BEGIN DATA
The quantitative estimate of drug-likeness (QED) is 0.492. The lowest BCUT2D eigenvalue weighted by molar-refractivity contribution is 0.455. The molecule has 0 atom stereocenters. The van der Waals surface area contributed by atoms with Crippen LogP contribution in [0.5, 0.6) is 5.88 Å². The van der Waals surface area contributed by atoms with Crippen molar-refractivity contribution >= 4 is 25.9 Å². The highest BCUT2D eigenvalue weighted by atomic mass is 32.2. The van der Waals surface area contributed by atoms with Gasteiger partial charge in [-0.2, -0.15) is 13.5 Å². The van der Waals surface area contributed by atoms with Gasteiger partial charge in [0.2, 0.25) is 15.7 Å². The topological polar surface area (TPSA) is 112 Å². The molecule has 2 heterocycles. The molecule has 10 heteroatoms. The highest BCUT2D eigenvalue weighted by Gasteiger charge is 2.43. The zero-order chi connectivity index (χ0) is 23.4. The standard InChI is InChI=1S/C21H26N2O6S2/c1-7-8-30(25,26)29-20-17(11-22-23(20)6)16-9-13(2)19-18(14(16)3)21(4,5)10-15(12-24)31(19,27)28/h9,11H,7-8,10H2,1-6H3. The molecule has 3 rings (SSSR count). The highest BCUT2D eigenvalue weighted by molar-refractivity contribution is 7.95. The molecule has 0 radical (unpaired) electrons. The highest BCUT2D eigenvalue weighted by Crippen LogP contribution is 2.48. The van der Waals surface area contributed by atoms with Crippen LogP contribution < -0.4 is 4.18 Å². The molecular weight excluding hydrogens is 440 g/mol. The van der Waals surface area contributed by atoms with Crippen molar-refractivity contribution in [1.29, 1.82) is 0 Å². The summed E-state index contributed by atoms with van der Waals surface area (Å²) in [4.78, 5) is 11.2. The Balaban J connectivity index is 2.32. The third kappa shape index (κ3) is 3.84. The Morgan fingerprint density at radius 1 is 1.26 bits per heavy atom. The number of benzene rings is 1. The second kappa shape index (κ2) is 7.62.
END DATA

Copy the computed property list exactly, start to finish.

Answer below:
The quantitative estimate of drug-likeness (QED) is 0.492. The lowest BCUT2D eigenvalue weighted by molar-refractivity contribution is 0.455. The molecule has 0 atom stereocenters. The van der Waals surface area contributed by atoms with Crippen LogP contribution in [0.5, 0.6) is 5.88 Å². The van der Waals surface area contributed by atoms with Crippen molar-refractivity contribution >= 4 is 25.9 Å². The highest BCUT2D eigenvalue weighted by atomic mass is 32.2. The van der Waals surface area contributed by atoms with Gasteiger partial charge in [-0.2, -0.15) is 13.5 Å². The van der Waals surface area contributed by atoms with Gasteiger partial charge in [0.2, 0.25) is 15.7 Å². The topological polar surface area (TPSA) is 112 Å². The molecule has 2 heterocycles. The molecule has 10 heteroatoms. The highest BCUT2D eigenvalue weighted by Gasteiger charge is 2.43. The zero-order chi connectivity index (χ0) is 23.4. The standard InChI is InChI=1S/C21H26N2O6S2/c1-7-8-30(25,26)29-20-17(11-22-23(20)6)16-9-13(2)19-18(14(16)3)21(4,5)10-15(12-24)31(19,27)28/h9,11H,7-8,10H2,1-6H3. The molecule has 3 rings (SSSR count). The highest BCUT2D eigenvalue weighted by molar-refractivity contribution is 7.95. The molecule has 0 radical (unpaired) electrons. The highest BCUT2D eigenvalue weighted by Crippen LogP contribution is 2.48. The van der Waals surface area contributed by atoms with Crippen LogP contribution < -0.4 is 4.18 Å². The molecular weight excluding hydrogens is 440 g/mol. The van der Waals surface area contributed by atoms with Crippen molar-refractivity contribution in [1.29, 1.82) is 0 Å². The summed E-state index contributed by atoms with van der Waals surface area (Å²) in [4.78, 5) is 11.2. The Balaban J connectivity index is 2.32. The third kappa shape index (κ3) is 3.84. The Morgan fingerprint density at radius 1 is 1.26 bits per heavy atom. The number of benzene rings is 1. The second kappa shape index (κ2) is 7.62.